I think its time to stop thinking about portfolios as collections of academic work.  We have a plethora of other tools to catalogue a student’s academic learning, from Writer’s and Reader’s notebooks and benchmark data, to report cards and science experiments.   Rather than highlight academics, portfolios should be used to celebrate children as individuals.  In my vision, I see students creating portfolios organized around communication, creativity, and character.  A child could highlight these things in innumerable ways; you could have a voicethread of a presentation, a video of an imaginative block structure, or a slideshow of a child’s service learning project, for example.  The artifacts would tell the story of how articulate a child has become, how creatively he thinks, and how he applies the school’s values in his daily interactions.  In our case, those values are courage, honesty, integrity, loyalty, and sportsmanship, represented by 5 stripes on our uniforms and in our logo.  It would be great to engage children in thinking about ways to capture their learning journey in those terms, and a portfolio organized around creativity, communication, and character would be the perfect compliment to the other tools we use to highlight a child’s academic progress.  It would honor those aspects of a child we do not assess, demonstrate the value we place on the child as an individual, and serve as a touching record of his time with us at school.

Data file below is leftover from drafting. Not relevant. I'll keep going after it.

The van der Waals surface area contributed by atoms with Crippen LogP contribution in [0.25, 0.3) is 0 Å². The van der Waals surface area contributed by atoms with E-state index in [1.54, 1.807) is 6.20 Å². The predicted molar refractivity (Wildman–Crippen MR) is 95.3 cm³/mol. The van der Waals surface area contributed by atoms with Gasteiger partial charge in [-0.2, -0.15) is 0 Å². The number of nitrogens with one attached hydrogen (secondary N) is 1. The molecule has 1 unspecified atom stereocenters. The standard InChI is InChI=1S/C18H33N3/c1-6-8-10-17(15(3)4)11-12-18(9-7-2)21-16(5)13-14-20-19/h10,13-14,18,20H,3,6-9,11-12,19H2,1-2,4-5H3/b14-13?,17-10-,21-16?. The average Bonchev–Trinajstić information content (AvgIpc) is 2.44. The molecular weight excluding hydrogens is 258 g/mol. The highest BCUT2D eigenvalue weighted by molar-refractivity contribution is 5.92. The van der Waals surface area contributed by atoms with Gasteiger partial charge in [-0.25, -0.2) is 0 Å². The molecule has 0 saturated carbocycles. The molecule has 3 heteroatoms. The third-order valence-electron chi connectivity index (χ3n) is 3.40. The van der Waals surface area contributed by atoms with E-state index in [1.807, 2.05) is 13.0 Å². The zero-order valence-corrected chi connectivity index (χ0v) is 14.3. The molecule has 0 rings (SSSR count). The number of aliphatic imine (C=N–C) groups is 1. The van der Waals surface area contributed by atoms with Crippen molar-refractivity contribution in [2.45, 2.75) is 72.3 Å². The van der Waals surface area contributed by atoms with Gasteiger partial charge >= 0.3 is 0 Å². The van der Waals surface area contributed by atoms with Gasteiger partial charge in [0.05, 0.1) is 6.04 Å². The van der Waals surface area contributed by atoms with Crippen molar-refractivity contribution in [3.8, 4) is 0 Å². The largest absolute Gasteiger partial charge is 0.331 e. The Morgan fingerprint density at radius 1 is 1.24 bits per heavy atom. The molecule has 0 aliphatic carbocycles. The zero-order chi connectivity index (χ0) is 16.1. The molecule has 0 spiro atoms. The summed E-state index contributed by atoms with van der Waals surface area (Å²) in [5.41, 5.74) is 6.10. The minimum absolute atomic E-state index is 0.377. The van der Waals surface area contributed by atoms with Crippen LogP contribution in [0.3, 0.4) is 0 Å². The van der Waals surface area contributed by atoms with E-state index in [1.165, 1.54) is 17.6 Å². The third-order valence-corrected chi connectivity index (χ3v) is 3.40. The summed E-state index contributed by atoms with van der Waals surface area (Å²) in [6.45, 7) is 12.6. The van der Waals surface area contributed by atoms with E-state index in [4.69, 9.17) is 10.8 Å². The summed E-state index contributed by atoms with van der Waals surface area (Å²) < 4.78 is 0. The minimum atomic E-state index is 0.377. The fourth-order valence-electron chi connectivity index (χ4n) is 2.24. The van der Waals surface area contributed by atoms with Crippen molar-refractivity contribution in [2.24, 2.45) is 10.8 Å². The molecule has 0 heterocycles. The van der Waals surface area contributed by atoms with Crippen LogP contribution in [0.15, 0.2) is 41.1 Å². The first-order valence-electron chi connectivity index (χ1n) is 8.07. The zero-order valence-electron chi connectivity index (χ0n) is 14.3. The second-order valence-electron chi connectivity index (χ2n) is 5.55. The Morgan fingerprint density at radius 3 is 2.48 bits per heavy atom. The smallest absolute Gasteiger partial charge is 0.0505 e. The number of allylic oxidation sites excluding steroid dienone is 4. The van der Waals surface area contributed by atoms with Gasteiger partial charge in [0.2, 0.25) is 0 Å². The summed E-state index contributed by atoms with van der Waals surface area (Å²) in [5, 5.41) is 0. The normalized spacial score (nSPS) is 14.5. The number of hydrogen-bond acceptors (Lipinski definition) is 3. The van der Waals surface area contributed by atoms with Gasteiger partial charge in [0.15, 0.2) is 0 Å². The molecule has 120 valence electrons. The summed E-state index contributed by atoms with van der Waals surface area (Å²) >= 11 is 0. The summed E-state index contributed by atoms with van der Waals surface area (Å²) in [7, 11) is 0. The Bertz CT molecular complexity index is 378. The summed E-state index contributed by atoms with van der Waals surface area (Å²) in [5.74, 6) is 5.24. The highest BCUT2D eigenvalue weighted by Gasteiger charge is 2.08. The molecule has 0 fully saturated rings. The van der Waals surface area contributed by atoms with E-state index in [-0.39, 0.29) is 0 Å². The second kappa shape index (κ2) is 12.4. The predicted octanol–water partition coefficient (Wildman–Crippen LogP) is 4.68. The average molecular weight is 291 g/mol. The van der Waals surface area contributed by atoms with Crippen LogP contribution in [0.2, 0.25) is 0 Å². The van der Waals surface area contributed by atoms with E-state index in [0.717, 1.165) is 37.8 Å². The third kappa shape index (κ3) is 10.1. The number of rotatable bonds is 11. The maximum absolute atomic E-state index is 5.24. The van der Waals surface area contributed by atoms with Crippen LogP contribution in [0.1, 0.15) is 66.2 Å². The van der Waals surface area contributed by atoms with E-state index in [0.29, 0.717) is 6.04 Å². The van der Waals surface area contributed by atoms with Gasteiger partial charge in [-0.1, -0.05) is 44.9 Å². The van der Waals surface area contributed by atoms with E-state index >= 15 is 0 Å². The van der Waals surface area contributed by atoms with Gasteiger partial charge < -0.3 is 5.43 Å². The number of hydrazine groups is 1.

Create Classroom Newsletters that Shine

I think weekly communication between the classroom and home is imperative.  A good digital newsletter shares: